3. Rectangular Coordinates
A good way of presenting a function is by graphical representation.
Graphs give us a visual picture of the function.
The most common way to graph a function is to use the rectangular co-ordinate system. This consists of:
The origin `(0,0)`; and
The four quadrants, normally labelled I, II, III, IV.
Where did all this come from?
The x-y coordinate system is also called the Cartesian Coordinate system, after its developer, Rene Descartes (1596 - 1650). This graphing system was incredibly important for the advancement of science and engineering.
Normally, the values of the independent variable (generally the x-values) are placed on the horizontal axis, while the values of the dependent variable (generally the y-values) are placed on the vertical axis.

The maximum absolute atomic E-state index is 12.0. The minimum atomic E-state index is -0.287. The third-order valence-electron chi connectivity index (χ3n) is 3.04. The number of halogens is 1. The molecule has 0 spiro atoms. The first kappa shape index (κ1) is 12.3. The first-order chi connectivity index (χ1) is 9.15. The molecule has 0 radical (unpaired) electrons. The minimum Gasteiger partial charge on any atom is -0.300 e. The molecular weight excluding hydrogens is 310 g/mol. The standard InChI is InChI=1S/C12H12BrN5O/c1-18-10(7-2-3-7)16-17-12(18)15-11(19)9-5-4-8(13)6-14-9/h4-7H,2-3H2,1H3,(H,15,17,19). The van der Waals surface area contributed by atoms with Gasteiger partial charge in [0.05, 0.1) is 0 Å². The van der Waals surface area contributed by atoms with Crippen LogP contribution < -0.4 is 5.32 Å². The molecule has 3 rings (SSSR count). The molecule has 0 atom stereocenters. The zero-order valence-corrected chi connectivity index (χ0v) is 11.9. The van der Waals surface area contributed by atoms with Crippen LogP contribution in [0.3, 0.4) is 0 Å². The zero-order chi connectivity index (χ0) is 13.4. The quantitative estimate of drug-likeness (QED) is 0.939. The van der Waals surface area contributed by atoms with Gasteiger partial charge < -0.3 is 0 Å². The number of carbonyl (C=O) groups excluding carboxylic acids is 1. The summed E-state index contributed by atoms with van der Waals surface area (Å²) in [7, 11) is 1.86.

The x-value, called the abscissa, is the perpendicular distance of P from the y-axis.
The y-value, called the ordinate, is the perpendicular distance of P from the x-axis.
The values of x and y together, written as (x, y) are called the co-ordinates of the point P.
It's called the "rectangular" coordinate system because the scale used along the x-axis is evenly spaced, as is the scale along the y-axis. Other systems exist where the scale is not even (see Log-log and semi-log graphs) and some are even circular (see Polar Coordinates)
Need Graph Paper?
Locate the points `A(2 , 1)` and `B(-4 , -3)` on the rectangular co-ordinate system.
Three vertices of a rectangle are `A(-3 , -2)`, `B(4 , -2)` and `C(4,1)`.
Where is the fourth vertex `D`?
Where are all points `(x , y)` for which `x < 0` and `y < 0`?
Q1 Where are all the points whose abscissas equal their ordinates?
Q2 Where are all the points `(x, y)` for which `x = 0` and `y < 0`?